The caliber of Wisconsin's returning and incoming players?
I'm puzzled in this case.
Third, what impact will this have on Andersen's players at Utah State - and the future of the Aggie football program?
From what I have heard, Andersen created a really neat environment in Logan and gave his players a good role model to look up to. Especially after the comments reaffirming his commitment to the program and its players, will the players view the sudden abandoning of the ship as an abandonment of them? A head coach is often father-figure for a certain number of players.
As for the program's future, there are a good number of returning players. But there are some problems. New recruits that represent a step (or two or three) up from the standard Aggie fare may choose to transfer absent the presence of the coach they intended to play for. Just two or three days ago, an article at KSL.com identified the Aggie's returning quarterback and Andersen as "the key to future Aggie success." With the coach (and perhaps coaches) gone, player commitment shaky, and the challenge of finding an Andersen-esque coach to replace Wisconsin's new head man, will Utah State rise to the occasion or stumble under the weight of its unexpected challenges?
Lastly, I'm so disappointed with what is happening to college football. '
What happened to the love of the game, to loyalty, to tradition, to hard-work, to integrity, to so many other things that seem to be an icon of days gone by? This is a topic I'll probably address in greater length down the road. I think the end-all, be-all nature of money in college athletics is disturbing and alarming in so many ways.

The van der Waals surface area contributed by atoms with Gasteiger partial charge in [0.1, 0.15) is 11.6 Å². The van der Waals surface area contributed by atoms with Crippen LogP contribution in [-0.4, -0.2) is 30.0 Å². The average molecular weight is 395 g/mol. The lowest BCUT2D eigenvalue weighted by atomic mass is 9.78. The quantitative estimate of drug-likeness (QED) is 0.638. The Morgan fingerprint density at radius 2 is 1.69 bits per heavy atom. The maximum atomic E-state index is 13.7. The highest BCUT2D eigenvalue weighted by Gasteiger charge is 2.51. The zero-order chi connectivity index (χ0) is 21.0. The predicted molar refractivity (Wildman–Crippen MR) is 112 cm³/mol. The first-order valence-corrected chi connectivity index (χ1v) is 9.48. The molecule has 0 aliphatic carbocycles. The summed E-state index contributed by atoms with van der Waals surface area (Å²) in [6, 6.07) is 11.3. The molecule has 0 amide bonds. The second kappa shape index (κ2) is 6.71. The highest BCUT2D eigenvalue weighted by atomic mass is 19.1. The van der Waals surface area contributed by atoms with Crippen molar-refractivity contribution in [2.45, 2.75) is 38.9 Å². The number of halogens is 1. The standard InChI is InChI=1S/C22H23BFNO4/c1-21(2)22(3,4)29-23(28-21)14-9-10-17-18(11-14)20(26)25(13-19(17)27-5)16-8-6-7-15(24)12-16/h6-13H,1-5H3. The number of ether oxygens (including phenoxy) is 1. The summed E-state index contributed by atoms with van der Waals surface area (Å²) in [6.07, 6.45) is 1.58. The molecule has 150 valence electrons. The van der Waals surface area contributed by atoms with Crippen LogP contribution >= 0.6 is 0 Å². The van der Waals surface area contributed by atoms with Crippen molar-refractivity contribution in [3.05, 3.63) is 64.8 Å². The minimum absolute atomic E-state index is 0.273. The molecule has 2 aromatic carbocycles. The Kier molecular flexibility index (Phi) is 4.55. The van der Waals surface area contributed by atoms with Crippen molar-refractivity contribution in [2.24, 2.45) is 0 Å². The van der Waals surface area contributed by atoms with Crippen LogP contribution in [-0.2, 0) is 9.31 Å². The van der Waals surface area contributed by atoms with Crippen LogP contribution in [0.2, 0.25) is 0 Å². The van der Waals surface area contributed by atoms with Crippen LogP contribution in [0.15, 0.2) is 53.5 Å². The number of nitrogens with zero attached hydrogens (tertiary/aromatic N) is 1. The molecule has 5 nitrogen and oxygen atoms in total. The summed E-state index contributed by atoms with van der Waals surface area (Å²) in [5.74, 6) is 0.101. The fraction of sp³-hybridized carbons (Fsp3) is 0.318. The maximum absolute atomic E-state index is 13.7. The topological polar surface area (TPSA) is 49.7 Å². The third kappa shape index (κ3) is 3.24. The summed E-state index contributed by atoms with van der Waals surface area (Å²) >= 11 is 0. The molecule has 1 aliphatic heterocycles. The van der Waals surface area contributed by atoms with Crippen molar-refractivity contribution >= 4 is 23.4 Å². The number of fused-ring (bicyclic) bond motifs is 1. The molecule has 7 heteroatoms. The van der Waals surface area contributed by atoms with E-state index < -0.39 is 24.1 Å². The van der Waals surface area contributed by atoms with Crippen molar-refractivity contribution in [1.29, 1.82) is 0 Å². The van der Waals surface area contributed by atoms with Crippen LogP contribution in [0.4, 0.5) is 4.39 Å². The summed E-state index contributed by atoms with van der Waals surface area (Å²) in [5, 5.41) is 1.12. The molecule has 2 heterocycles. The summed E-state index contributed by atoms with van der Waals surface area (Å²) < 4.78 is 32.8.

Unfortunately, I don't see a single sign that suggests things are going to get any better. And I think that is a bad thing. It hurts consumers, players, coaches, fans, students. Sure, pockets may be lined, exposure may increase, but football as we used to know it on the college level is close to a tipping point where recovery may not be possible.
Look for the following things to happen over the next 15 years:
- The formation of four 16-team super conferences
- Average head coach salaries to continue their (disturbingly) steep incline
- Average head coach tenures to decline
- Neglect of non-football collegiate athletics
- Dramatic increase in corruption
- 2+ schools receive the "death penalty" from the NCAA
- Overall decrease in sportsmanship